The Kwicky Koala Show is an animated television series produced by Hanna-Barbera Productions that premiered in 1981. The show is noteworthy for being the last series personally created by the founders of Hanna-Barbera, William Hanna, and Joseph Barbera. His life was tragically cut short amidst the production process in 1980.
The show consisted of several segments, with the primary one featuring Kwicky Koala, a cute and speedy koala who frequently outsmarts his adversary, Wilford Wolf.
Other segments included “Dirty Dawg,” featuring a street-savvy dog and his sidekick Ratso attempting to escape the law represented by Officer Bullhorn, and “The Bungle Brothers,” showcasing the comedic mishaps of George and Joey, a pair of hapless circus performers.
Back to the ’80s: The Quirky Charm of The Kwicky Koala Show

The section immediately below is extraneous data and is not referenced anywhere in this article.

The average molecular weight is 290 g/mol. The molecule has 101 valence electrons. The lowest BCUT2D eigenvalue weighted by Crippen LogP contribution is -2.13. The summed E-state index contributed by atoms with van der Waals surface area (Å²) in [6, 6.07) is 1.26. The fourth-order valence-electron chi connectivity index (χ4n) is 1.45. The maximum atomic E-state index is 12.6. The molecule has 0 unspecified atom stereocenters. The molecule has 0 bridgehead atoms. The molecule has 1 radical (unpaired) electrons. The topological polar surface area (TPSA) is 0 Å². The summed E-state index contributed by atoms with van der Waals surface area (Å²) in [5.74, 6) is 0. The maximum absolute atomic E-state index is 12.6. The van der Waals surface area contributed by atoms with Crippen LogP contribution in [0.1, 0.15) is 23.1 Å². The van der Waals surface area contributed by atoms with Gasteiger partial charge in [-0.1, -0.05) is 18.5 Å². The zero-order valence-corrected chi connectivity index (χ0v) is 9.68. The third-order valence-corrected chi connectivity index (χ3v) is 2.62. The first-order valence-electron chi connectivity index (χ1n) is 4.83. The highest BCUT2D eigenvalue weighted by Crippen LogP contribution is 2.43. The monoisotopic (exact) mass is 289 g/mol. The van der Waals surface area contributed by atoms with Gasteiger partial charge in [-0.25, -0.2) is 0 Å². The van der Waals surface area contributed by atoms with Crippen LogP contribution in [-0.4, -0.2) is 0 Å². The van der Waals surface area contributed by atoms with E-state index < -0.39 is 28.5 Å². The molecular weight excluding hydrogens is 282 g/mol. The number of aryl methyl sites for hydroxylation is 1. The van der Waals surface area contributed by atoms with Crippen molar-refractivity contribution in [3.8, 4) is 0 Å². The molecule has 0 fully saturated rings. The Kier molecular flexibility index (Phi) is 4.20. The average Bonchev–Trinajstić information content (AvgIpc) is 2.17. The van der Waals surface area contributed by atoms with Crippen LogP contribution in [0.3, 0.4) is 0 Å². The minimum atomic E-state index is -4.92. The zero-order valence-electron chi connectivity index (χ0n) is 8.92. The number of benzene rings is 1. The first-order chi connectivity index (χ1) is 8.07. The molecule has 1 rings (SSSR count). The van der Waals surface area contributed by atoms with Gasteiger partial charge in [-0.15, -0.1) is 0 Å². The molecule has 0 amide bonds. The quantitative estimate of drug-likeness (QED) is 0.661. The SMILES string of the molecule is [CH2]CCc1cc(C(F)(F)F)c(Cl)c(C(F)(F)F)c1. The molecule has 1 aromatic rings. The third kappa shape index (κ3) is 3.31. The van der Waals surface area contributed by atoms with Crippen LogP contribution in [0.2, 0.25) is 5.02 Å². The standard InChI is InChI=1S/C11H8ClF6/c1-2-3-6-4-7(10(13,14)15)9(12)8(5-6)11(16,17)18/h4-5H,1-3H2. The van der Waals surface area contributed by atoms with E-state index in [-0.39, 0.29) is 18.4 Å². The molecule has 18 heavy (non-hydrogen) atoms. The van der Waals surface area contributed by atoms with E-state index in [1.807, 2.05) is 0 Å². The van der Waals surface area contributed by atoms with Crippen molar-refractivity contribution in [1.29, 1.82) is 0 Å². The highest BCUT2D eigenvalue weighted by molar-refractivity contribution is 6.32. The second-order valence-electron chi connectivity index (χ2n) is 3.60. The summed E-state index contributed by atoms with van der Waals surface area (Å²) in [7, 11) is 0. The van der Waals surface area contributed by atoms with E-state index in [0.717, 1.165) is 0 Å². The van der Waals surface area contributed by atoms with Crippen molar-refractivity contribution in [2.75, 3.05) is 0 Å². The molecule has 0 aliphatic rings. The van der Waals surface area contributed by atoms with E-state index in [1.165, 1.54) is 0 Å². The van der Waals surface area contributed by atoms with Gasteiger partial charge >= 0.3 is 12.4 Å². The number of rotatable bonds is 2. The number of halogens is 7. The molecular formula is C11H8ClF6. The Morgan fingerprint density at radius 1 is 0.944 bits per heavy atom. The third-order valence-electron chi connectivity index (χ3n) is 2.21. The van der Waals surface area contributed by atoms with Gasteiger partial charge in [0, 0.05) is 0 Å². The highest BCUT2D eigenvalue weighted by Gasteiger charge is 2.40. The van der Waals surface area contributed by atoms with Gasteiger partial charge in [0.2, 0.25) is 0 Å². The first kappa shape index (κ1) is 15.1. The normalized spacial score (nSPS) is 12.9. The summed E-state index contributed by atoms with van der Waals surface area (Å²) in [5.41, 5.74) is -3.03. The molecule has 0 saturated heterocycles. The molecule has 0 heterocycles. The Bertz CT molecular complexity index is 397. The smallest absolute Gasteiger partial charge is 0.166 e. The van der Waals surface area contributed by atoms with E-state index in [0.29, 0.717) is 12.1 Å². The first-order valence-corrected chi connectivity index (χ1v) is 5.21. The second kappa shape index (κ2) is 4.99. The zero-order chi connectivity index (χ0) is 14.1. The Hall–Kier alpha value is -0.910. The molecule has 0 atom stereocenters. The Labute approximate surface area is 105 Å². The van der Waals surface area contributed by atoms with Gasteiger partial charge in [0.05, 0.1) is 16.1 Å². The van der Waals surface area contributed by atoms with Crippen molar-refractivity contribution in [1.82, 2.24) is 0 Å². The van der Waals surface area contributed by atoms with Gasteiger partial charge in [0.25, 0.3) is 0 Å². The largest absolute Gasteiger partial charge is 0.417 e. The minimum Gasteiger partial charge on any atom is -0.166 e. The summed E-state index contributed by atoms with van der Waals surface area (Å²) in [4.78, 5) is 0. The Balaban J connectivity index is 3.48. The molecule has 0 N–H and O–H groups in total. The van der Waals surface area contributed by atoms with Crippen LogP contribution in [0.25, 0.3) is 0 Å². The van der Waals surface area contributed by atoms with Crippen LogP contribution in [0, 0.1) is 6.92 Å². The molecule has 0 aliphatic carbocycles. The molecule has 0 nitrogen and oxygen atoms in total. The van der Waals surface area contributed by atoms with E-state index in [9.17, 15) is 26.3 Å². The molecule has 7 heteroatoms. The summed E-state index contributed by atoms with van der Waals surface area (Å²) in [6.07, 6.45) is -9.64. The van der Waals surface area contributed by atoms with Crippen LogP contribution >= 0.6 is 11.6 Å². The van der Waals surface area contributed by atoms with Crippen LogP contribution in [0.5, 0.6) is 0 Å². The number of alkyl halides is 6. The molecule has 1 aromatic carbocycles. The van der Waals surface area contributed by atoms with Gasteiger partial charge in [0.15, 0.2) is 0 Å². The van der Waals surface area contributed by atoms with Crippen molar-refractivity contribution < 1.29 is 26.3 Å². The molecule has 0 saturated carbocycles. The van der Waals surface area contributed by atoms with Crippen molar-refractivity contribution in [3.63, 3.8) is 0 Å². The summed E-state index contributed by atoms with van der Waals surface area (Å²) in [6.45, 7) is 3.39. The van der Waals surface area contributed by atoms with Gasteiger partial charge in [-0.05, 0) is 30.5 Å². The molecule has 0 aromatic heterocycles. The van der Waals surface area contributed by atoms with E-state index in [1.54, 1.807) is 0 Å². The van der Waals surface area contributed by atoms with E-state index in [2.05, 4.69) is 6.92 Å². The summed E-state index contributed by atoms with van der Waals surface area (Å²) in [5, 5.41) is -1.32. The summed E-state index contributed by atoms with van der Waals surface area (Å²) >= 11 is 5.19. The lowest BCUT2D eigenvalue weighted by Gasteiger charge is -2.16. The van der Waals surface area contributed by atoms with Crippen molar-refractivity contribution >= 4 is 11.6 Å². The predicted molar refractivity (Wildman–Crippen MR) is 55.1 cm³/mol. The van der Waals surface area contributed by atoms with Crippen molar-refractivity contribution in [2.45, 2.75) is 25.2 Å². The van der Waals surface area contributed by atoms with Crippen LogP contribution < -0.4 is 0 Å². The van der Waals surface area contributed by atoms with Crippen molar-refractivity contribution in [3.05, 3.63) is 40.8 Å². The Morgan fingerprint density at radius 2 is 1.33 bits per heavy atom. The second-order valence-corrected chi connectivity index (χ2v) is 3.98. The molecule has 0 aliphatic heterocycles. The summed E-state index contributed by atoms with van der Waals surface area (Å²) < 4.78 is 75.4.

Let’s throw it back to 1981 when our Saturday mornings were blessed with a delightful marsupial – The Kwicky Koala. This Hanna-Barbera creation, a wittily animated, eucalyptus-devouring bundle of cuteness, was the epitome of Saturday morning cartoon fun.
Despite the charming characters and compelling storylines, The Kwicky Koala Show had a relatively short run, concluding in 1982. However, the show’s impact and its contributions to ’80s kid culture make it a fond memory for those who grew up watching it.
- Michael Bell as George, Ranger Rangerfield
- Peter Cullen as Bristletooth
- Marshall Efron as Ratso
- Matthew Faison as Officer Bullhorn
- Jim MacGeorge as Crazy Claws
- Allan Melvin as Joey
- Don Messick as Rawhide Clyde
- Bob Ogle as Kwicky Koala
- John Stephenson as Wilford Wolf
- Frank Welker as Dirty Dawg
The Last Hoorah of Cartoon Geniuses